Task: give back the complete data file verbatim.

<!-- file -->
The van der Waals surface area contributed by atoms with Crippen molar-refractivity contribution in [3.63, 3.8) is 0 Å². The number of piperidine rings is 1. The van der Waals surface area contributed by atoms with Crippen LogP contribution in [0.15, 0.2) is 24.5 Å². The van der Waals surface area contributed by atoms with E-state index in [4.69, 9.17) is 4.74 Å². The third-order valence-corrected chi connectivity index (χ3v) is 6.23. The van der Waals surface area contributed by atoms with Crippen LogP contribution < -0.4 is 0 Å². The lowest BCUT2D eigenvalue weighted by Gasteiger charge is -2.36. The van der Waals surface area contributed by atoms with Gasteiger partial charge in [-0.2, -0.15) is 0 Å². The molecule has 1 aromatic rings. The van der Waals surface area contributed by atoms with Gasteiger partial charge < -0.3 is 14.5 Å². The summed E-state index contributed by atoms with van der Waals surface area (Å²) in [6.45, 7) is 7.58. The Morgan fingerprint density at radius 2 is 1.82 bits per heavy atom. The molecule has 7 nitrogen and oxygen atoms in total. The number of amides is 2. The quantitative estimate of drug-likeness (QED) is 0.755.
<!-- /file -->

The van der Waals surface area contributed by atoms with Crippen molar-refractivity contribution in [3.63, 3.8) is 0 Å². The number of piperidine rings is 1. The van der Waals surface area contributed by atoms with Crippen LogP contribution in [0.15, 0.2) is 24.5 Å². The van der Waals surface area contributed by atoms with E-state index in [4.69, 9.17) is 4.74 Å². The third-order valence-corrected chi connectivity index (χ3v) is 6.23. The van der Waals surface area contributed by atoms with Crippen LogP contribution < -0.4 is 0 Å². The lowest BCUT2D eigenvalue weighted by Gasteiger charge is -2.36. The van der Waals surface area contributed by atoms with Gasteiger partial charge in [-0.2, -0.15) is 0 Å². The molecule has 1 aromatic rings. The van der Waals surface area contributed by atoms with Gasteiger partial charge < -0.3 is 14.5 Å². The summed E-state index contributed by atoms with van der Waals surface area (Å²) in [6.45, 7) is 7.58. The Morgan fingerprint density at radius 2 is 1.82 bits per heavy atom. The molecule has 7 nitrogen and oxygen atoms in total. The number of amides is 2. The quantitative estimate of drug-likeness (QED) is 0.755.